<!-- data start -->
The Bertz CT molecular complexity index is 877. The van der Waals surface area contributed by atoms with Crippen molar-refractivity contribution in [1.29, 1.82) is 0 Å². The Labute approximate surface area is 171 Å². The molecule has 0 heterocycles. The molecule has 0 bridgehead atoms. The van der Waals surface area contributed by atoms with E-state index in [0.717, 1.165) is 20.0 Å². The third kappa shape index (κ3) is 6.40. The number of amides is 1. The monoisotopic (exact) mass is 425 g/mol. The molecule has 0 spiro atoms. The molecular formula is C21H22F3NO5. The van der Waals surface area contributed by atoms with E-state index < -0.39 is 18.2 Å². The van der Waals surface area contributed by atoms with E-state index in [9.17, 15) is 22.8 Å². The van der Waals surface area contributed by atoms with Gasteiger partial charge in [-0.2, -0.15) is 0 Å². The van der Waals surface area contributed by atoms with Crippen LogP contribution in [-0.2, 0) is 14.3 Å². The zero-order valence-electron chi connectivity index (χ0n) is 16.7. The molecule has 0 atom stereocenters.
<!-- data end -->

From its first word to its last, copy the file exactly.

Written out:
The Bertz CT molecular complexity index is 877. The van der Waals surface area contributed by atoms with Crippen molar-refractivity contribution in [1.29, 1.82) is 0 Å². The Labute approximate surface area is 171 Å². The molecule has 0 heterocycles. The molecule has 0 bridgehead atoms. The van der Waals surface area contributed by atoms with E-state index in [0.717, 1.165) is 20.0 Å². The third kappa shape index (κ3) is 6.40. The number of amides is 1. The monoisotopic (exact) mass is 425 g/mol. The molecule has 0 spiro atoms. The molecular formula is C21H22F3NO5. The van der Waals surface area contributed by atoms with E-state index < -0.39 is 18.2 Å². The van der Waals surface area contributed by atoms with E-state index in [9.17, 15) is 22.8 Å². The van der Waals surface area contributed by atoms with Gasteiger partial charge in [-0.2, -0.15) is 0 Å². The van der Waals surface area contributed by atoms with Crippen LogP contribution in [-0.2, 0) is 14.3 Å². The zero-order valence-electron chi connectivity index (χ0n) is 16.7. The molecule has 0 atom stereocenters.